Unlike the U.S. Constitution, the Pennsylvania Constitution explicitly recognizes the right to vote, stating that “no power, civil or military, shall at any time interfere to prevent the free exercise of the right of suffrage.” The Commonwealth Court reaffirmed that this right is fundamental, as well as “pervasive of other basic civil and political rights.” As the court explained, elections are “free and equal” only when they are public and open to all qualified voters, when every voter has the same opportunity to cast a ballot, when that ballot is honestly counted, and when the regulation of elections does not deny the exercise of the right to vote.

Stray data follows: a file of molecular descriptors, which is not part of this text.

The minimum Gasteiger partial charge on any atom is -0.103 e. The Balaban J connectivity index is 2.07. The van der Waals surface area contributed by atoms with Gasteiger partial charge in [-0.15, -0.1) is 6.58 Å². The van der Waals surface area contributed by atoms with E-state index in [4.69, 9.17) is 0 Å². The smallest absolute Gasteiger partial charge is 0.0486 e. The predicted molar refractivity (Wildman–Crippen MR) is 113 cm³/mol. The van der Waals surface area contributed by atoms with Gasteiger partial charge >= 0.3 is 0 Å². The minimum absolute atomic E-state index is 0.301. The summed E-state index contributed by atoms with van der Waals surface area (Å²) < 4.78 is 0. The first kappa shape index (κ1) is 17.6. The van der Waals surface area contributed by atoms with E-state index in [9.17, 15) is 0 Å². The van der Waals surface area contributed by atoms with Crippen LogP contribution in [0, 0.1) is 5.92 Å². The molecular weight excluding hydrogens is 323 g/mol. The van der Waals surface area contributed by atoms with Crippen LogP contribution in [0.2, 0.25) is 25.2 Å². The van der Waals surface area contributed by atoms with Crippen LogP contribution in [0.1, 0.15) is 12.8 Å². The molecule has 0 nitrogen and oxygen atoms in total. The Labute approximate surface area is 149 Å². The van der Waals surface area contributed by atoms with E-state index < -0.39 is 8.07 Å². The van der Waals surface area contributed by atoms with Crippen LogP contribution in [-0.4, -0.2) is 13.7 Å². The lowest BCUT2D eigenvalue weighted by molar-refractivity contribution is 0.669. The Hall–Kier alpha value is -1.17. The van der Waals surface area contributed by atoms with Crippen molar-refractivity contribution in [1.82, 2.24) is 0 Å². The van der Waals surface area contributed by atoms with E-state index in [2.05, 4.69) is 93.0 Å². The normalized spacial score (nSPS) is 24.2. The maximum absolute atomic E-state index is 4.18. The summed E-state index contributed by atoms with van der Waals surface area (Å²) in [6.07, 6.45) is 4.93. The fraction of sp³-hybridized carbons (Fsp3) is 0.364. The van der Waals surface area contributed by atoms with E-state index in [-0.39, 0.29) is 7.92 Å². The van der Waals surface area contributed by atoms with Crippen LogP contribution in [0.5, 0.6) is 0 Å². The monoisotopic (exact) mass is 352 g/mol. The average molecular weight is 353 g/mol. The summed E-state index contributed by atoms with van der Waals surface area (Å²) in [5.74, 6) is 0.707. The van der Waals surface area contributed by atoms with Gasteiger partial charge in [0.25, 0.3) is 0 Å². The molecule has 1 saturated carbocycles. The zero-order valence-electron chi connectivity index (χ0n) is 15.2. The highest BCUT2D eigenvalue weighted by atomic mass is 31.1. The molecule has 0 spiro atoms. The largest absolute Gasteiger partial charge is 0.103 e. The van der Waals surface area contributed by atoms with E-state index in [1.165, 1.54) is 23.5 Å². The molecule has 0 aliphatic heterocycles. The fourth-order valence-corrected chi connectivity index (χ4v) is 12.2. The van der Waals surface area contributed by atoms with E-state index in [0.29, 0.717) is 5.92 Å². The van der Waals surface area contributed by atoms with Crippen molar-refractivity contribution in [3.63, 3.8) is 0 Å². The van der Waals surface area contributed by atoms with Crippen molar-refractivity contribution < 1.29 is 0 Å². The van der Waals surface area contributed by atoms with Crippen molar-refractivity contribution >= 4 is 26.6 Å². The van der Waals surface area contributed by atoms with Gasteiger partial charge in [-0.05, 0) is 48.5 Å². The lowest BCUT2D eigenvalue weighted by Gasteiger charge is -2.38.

According to the court, the voter ID law violated the state constitution because it required photo ID without mandating any legal, non-burdensome way for voters to get it. Instead, the measure merely required that the existing non-driver photo ID issued by the Pennsylvania Department of Transportation (PennDOT) be provided for “free.” The Pennsylvania Supreme Court, however, already held in 2012 that PennDOT failed to uphold that requirement because of the underlying documents required, such as a birth certificate (which can be costly or, in some cases, not exist at all); the limited PennDOT locations where ID cards were even available; and the burdens faced by voters who had to travel to one of these centers and wait in line to get an ID. In light of these obstacles, the Department of State attempted to create a “just for voting” ID (DOS ID), but the Commonwealth Court held that this ID was an unauthorized agency creation that failed to pass constitutional muster. The DOS ID suffered from similar problems as the PennDOT ID because it created barriers that prevented voters who lacked compliant ID from getting it.